Obama's DREAM

Arizona Gov. Jan Brewer fights Obama's new immigration policy; Ryan uses the M word; and other top Thursday stories

By Alex Seitz-Wald
Published August 16, 2012 12:17PM (EDT)

DREAM-lite: Thousands of young undocumented immigrants lined up yesterday for the first day of enrollment in the Obama administration's new program to give immigrants who meet certain requirements work permits and legal status. “The public outpouring surprised both federal officials and immigrant advocates, who had expected an enthusiastic response to the Obama administration’s deferral program but were unprepared for the size and intensity of it,” the New York Times reports. The program accomplishes some of the goals of the long-deferred DREAM Act.

But some undocumented immigrants said they are going to wait until after the election before signing up, afraid that the policy could change if President Obama doesn’t win. If that happens, some even worried the information the government collects could potentially be used to deport them. "When people ask me about this, I always let them know, 'Just remember that they could take this away at any moment,'" Nathalia Narciso told NPR.

But in Arizona, Gov. Jan Brewer, who has been one of the country’s most outspoken leaders against undocumented immigration, signed an executive order yesterday to punish immigrants who obtain work permits from the federal government. Her order directs state agencies to deny driver's licenses and other public benefits to immigrants who obtain work authorizations.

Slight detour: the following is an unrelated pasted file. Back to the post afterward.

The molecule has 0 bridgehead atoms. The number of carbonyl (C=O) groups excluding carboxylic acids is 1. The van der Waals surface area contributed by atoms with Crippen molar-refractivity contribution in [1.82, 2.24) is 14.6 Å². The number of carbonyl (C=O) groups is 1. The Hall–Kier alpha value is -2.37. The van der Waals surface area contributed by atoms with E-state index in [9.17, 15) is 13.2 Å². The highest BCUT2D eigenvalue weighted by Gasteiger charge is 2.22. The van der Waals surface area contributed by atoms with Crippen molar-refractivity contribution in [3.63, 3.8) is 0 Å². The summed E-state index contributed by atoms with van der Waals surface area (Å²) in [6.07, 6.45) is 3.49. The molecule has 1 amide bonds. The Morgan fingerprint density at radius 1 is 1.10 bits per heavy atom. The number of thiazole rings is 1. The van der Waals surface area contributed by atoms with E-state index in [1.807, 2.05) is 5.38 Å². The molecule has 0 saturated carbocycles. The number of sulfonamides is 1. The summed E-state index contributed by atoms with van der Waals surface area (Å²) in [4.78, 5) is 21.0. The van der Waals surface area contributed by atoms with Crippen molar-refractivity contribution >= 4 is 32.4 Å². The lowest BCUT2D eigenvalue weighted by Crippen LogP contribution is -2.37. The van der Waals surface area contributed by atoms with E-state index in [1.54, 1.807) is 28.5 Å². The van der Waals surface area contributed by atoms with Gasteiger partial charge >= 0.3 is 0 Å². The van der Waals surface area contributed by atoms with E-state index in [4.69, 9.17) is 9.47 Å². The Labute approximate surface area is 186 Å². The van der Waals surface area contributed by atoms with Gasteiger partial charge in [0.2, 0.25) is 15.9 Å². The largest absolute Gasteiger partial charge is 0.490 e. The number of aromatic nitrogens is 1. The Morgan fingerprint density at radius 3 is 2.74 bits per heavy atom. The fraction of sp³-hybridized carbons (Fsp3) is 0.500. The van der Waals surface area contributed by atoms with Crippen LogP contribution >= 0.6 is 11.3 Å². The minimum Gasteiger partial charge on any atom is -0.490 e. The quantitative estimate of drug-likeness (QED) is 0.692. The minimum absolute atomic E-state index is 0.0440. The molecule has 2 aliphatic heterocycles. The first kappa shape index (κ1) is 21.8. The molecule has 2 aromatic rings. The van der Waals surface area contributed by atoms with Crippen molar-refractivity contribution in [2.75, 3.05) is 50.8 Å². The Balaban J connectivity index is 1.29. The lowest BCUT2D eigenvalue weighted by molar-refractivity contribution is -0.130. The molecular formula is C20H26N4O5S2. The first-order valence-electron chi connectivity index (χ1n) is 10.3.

Ryan uses the “M word:” Rep. Paul Ryan invoked "Medicare" in a stump speech for the first time since being selected as Mitt Romney’s running mate this weekend, telling a crowd at his alma mater of Miami University of Ohio that his ticket welcomes a debate on the federal healthcare plan. “We want this debate, we need this debate and we will win this debate,” Ryan said.

In order to win in November, the Romney-Ryan ticket may have to win that debate on Medicare in the next three months, as their bid is now inextricably linked to Ryan’s Medicare plan. The plan has been wildly unpopular, but team Romney clearly believes they can dramatically shift Americans’ opinions. Part of that involves attacking Obama on the subject, and in an Ohio speech last night, Ryan did that by slamming his own Medicare savings plan -- that is, he slammed Medicare savings included in Obamacare that Ryan’s budget preserved. Ryan had supported that $700 billion in savings until a couple of days ago.

Julian Assange still causing trouble: An international incident is brewing in London over the fate of WikiLeaks founder Julian Assange, who has taken refuge in the Ecuadorian embassy there. British authorities believe they have the legal right to enter the embassy and arrest Assange, so Ecuador has responded by threatening to give the hacker political asylum. The British government responded to that by saying it would be irrelevant in their decision to revoke the embassy’s diplomatic status as sovereign territory of the Latin American country and enter the building.

FRC shooting: Authorities are investigating the shooting of a security guard at the conservative Family Research Council yesterday in Washington, D.C., that appears to have been politically motivated. D.C. police are praising the guard, who was shot in the arm and is expected to recover, as a hero for stopping the attacker. The FBI is treating the event as an act of domestic terrorism. Groups from across the political spectrum have condemned the attack.

Alex Seitz-Wald

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2012 Elections Brief Immigration Immigration Reform Mitt Romney Paul Ryan